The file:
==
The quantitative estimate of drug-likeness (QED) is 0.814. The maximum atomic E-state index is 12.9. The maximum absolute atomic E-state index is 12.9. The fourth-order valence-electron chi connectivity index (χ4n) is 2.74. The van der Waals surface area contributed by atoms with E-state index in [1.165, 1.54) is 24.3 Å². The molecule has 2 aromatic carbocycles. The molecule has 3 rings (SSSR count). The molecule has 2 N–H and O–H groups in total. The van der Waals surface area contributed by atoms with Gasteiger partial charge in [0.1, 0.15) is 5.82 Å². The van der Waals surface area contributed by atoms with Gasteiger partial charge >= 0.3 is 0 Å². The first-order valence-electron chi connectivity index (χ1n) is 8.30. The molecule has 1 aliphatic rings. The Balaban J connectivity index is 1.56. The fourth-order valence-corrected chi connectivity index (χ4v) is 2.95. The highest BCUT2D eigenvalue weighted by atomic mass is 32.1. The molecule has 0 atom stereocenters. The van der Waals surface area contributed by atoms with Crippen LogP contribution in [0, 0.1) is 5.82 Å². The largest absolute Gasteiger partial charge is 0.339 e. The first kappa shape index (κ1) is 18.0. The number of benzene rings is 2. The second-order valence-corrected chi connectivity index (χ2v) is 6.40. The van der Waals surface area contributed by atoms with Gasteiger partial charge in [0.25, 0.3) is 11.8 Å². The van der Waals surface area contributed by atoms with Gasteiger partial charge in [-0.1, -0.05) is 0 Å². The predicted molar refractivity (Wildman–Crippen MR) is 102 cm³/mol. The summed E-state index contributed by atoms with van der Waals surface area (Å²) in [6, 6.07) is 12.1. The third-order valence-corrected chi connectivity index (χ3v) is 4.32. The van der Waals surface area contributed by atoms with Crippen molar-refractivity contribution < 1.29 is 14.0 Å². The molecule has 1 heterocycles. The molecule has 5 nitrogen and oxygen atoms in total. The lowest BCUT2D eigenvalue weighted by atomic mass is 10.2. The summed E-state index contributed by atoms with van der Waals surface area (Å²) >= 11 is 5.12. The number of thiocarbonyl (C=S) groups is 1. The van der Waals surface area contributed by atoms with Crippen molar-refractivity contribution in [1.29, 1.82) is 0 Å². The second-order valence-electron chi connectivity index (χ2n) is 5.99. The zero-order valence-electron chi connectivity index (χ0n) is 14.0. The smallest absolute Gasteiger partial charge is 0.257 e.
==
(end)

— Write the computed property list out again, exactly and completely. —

The quantitative estimate of drug-likeness (QED) is 0.814. The maximum atomic E-state index is 12.9. The maximum absolute atomic E-state index is 12.9. The fourth-order valence-electron chi connectivity index (χ4n) is 2.74. The van der Waals surface area contributed by atoms with E-state index in [1.165, 1.54) is 24.3 Å². The molecule has 2 aromatic carbocycles. The molecule has 3 rings (SSSR count). The molecule has 2 N–H and O–H groups in total. The van der Waals surface area contributed by atoms with Gasteiger partial charge in [0.1, 0.15) is 5.82 Å². The van der Waals surface area contributed by atoms with Gasteiger partial charge >= 0.3 is 0 Å². The first-order valence-electron chi connectivity index (χ1n) is 8.30. The molecule has 1 aliphatic rings. The Balaban J connectivity index is 1.56. The fourth-order valence-corrected chi connectivity index (χ4v) is 2.95. The highest BCUT2D eigenvalue weighted by atomic mass is 32.1. The molecule has 0 atom stereocenters. The van der Waals surface area contributed by atoms with Crippen LogP contribution in [0, 0.1) is 5.82 Å². The largest absolute Gasteiger partial charge is 0.339 e. The first kappa shape index (κ1) is 18.0. The number of benzene rings is 2. The second-order valence-corrected chi connectivity index (χ2v) is 6.40. The van der Waals surface area contributed by atoms with Gasteiger partial charge in [0.25, 0.3) is 11.8 Å². The van der Waals surface area contributed by atoms with Gasteiger partial charge in [-0.1, -0.05) is 0 Å². The predicted molar refractivity (Wildman–Crippen MR) is 102 cm³/mol. The summed E-state index contributed by atoms with van der Waals surface area (Å²) in [6, 6.07) is 12.1. The third-order valence-corrected chi connectivity index (χ3v) is 4.32. The van der Waals surface area contributed by atoms with Crippen molar-refractivity contribution < 1.29 is 14.0 Å². The molecule has 1 heterocycles. The molecule has 5 nitrogen and oxygen atoms in total. The lowest BCUT2D eigenvalue weighted by atomic mass is 10.2. The summed E-state index contributed by atoms with van der Waals surface area (Å²) >= 11 is 5.12. The number of thiocarbonyl (C=S) groups is 1. The van der Waals surface area contributed by atoms with Crippen molar-refractivity contribution in [1.29, 1.82) is 0 Å². The second-order valence-electron chi connectivity index (χ2n) is 5.99. The zero-order valence-electron chi connectivity index (χ0n) is 14.0. The smallest absolute Gasteiger partial charge is 0.257 e.